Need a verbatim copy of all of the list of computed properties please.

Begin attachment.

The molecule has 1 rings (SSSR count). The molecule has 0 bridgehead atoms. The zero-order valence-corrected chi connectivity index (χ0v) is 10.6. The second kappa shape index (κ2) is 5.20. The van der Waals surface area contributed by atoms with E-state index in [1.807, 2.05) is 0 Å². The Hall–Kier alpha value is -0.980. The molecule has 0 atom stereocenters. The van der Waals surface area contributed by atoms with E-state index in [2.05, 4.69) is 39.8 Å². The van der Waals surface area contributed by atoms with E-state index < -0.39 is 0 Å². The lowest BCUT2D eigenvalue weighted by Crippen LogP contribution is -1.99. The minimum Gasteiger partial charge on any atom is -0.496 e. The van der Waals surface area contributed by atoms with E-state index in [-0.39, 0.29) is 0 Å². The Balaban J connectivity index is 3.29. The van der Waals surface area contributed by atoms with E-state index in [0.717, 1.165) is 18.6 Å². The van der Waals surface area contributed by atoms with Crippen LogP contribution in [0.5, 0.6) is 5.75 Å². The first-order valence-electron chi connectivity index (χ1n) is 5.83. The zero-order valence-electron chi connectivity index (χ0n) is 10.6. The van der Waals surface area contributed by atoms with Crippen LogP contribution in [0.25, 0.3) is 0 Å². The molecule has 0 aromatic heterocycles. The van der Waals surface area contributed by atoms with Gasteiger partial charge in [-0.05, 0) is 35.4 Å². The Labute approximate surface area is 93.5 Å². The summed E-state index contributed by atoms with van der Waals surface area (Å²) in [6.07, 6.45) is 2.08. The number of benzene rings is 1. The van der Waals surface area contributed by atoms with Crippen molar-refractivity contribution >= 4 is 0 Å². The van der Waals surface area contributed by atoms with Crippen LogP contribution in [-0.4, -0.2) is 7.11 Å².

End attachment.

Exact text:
The molecule has 1 rings (SSSR count). The molecule has 0 bridgehead atoms. The zero-order valence-corrected chi connectivity index (χ0v) is 10.6. The second kappa shape index (κ2) is 5.20. The van der Waals surface area contributed by atoms with E-state index in [1.807, 2.05) is 0 Å². The Hall–Kier alpha value is -0.980. The molecule has 0 atom stereocenters. The van der Waals surface area contributed by atoms with E-state index in [2.05, 4.69) is 39.8 Å². The van der Waals surface area contributed by atoms with E-state index < -0.39 is 0 Å². The lowest BCUT2D eigenvalue weighted by Crippen LogP contribution is -1.99. The minimum Gasteiger partial charge on any atom is -0.496 e. The van der Waals surface area contributed by atoms with E-state index in [-0.39, 0.29) is 0 Å². The Balaban J connectivity index is 3.29. The van der Waals surface area contributed by atoms with E-state index in [0.717, 1.165) is 18.6 Å². The van der Waals surface area contributed by atoms with Crippen LogP contribution in [0.5, 0.6) is 5.75 Å². The first-order valence-electron chi connectivity index (χ1n) is 5.83. The zero-order valence-electron chi connectivity index (χ0n) is 10.6. The van der Waals surface area contributed by atoms with Crippen LogP contribution in [0.25, 0.3) is 0 Å². The molecule has 0 aromatic heterocycles. The van der Waals surface area contributed by atoms with Gasteiger partial charge in [-0.05, 0) is 35.4 Å². The Labute approximate surface area is 93.5 Å². The summed E-state index contributed by atoms with van der Waals surface area (Å²) in [6.07, 6.45) is 2.08. The number of benzene rings is 1. The van der Waals surface area contributed by atoms with Crippen molar-refractivity contribution >= 4 is 0 Å². The van der Waals surface area contributed by atoms with Crippen LogP contribution in [-0.4, -0.2) is 7.11 Å².